Physical activity, reading beat screen time for kids' brain development
Phys ed and psychology researchers team up to challenge assumptions that screens are beneficial for learning.
By MATT GUTSCH
Amid a growing market of television shows, electronic toys and apps targeted at young children, the impact on early childhood cognitive development from those sedentary activities is under scrutiny by a group of researchers at the University of Alberta.
Valerie Carson, an assistant professor in the Faculty of Physical Education and Recreation, and Sandra Wiebe, an associate professor in the Department of Psychology, are researching the positive effects of physical activity—as well as the potentially negative effects of sedentary behaviour—on early childhood cognitive development. Though the research is ongoing, early results clearly point to the positive role that physical activity plays in developing children's ability to think and understand, whereas sedentary behaviour may have a negative impact on developing those abilities.
“Our rigorous review of the scientific literature on physical activity and cognitive development in early childhood found limited studies on the topic,” noted Carson, “but in the studies we did find, the vast majority showed that physical activity is positive for brain development.”
A second review conducted by the team showed that screen time, particularly TV, was either not associated with or had detrimental associations with cognitive development in the majority of studies. Evidence also indicated that reading, and being read to, have beneficial associations with cognitive development.
“The findings challenge the assumption that screens are beneficial for learning,” explained Carson. “The take-home message is we want to promote regular physical activity in young children. We understand that children and their parents cannot be active every minute of the day, so our findings suggest that a sedentary activity like reading is more beneficial to brain development than screen time.”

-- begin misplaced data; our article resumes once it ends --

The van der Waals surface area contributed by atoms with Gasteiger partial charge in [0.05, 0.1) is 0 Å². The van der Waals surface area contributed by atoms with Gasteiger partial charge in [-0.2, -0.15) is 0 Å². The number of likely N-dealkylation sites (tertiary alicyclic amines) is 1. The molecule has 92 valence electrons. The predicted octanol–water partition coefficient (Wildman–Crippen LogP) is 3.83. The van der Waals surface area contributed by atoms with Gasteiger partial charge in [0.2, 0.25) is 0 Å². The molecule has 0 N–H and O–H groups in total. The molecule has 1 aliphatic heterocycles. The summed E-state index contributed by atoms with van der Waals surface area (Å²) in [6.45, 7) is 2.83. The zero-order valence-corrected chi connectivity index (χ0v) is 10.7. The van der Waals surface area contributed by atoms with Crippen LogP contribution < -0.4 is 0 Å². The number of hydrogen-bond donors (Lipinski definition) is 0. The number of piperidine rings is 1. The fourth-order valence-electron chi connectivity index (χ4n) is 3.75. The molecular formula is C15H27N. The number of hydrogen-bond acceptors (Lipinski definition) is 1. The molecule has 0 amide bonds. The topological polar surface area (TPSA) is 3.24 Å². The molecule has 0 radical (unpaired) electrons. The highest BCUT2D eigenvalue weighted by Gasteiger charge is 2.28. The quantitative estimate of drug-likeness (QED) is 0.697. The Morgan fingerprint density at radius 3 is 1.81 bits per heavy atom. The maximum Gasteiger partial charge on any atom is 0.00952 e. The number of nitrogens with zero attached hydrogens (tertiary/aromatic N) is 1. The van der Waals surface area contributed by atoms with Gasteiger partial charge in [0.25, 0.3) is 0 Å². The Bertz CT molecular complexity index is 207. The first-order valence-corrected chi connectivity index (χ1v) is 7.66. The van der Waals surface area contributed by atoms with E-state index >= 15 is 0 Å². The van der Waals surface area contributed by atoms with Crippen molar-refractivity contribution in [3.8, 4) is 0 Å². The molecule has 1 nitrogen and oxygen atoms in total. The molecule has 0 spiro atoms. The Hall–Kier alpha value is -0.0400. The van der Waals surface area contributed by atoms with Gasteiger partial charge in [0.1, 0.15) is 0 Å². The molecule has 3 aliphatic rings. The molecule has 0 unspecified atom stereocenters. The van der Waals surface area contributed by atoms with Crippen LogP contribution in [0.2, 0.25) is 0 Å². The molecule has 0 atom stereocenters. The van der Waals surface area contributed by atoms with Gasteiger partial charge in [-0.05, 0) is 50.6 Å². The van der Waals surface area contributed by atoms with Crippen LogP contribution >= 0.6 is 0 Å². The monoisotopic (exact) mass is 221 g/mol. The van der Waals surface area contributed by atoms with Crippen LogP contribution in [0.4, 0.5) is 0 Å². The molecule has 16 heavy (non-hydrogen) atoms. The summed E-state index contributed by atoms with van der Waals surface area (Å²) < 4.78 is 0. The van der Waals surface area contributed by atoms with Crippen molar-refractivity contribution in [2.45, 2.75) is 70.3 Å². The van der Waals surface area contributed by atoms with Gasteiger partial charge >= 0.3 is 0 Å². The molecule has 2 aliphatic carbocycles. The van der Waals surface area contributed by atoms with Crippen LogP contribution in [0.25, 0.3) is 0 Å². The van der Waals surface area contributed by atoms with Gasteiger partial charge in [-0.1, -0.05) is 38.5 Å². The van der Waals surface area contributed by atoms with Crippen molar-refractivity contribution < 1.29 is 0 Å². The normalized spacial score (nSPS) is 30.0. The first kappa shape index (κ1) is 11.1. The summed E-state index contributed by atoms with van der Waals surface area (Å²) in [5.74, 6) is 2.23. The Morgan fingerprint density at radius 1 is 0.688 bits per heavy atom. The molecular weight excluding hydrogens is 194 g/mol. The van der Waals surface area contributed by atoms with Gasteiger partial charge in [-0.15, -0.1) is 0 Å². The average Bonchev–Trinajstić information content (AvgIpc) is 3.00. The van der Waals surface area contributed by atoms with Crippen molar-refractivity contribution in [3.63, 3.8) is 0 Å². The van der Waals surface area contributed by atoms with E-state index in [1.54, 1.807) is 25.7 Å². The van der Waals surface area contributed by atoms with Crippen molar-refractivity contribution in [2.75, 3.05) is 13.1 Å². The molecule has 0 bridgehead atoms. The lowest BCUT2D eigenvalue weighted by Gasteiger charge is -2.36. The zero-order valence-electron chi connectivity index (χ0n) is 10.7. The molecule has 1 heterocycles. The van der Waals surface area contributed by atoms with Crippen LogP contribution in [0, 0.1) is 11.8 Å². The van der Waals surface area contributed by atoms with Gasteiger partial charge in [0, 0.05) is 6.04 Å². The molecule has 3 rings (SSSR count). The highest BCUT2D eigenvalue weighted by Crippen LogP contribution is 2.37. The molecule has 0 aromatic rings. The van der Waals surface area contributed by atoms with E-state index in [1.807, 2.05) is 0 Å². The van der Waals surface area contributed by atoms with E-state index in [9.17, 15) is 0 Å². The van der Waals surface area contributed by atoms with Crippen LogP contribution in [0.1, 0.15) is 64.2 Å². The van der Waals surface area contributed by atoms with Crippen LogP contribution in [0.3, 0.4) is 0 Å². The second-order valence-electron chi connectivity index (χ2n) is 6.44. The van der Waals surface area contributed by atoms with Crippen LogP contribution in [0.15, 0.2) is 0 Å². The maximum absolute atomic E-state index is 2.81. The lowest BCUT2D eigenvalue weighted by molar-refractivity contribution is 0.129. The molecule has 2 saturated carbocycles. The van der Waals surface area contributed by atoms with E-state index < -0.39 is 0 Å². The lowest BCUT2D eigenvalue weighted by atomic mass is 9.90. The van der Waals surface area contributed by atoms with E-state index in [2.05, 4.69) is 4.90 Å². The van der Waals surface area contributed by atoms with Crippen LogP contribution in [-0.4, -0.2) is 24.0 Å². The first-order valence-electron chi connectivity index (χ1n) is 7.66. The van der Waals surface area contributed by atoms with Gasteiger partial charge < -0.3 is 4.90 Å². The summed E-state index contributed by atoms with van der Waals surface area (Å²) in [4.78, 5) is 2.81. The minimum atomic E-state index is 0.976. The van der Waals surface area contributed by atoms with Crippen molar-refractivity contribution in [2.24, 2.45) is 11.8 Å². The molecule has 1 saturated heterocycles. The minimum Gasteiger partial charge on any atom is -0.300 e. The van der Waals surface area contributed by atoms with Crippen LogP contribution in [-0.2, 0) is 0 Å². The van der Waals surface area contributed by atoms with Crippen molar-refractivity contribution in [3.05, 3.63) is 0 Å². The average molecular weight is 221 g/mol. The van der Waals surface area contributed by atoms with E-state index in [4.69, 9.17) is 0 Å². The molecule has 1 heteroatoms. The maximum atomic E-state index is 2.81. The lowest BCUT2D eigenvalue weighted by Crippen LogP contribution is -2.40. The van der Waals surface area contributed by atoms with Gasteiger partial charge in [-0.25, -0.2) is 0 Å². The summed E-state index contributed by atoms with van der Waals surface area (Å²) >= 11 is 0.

Though the physical activity findings are consistent with a much larger body of evidence in older children and adults, Carson and Wiebe and their U of A research teams need more time and participants to strengthen the evidence that early childhood is a critical period for developing cognitive abilities and forming lifelong habits when it comes to physical activity.
Working with families that have children ranging from 2.5 to four years old, the researchers are studying how children’s movement relates to their ability to regulate their actions, thoughts and emotions over time. The children who are participating in the study, accompanied by their parents, arrive at the Alberta Brain and Cognitive Development Lab and play games that require them to hold information in mind or choose between conflicting responses. Children also wear a special cap that measures their brainwaves while they complete some of these games.
The participants also wear an Actigraph motion sensor, a device similar to a fitness watch in that it measures and records activity levels, for seven days.
“Our current research study addresses the gaps we identified in the literature reviews to help us better understand the connection between children’s movement activities and their growing and developing brain in this important period of life. We are looking for more participants to help with the study.”
If you are interested in having your family participate or want to find out more about the study, email firstname.lastname@example.org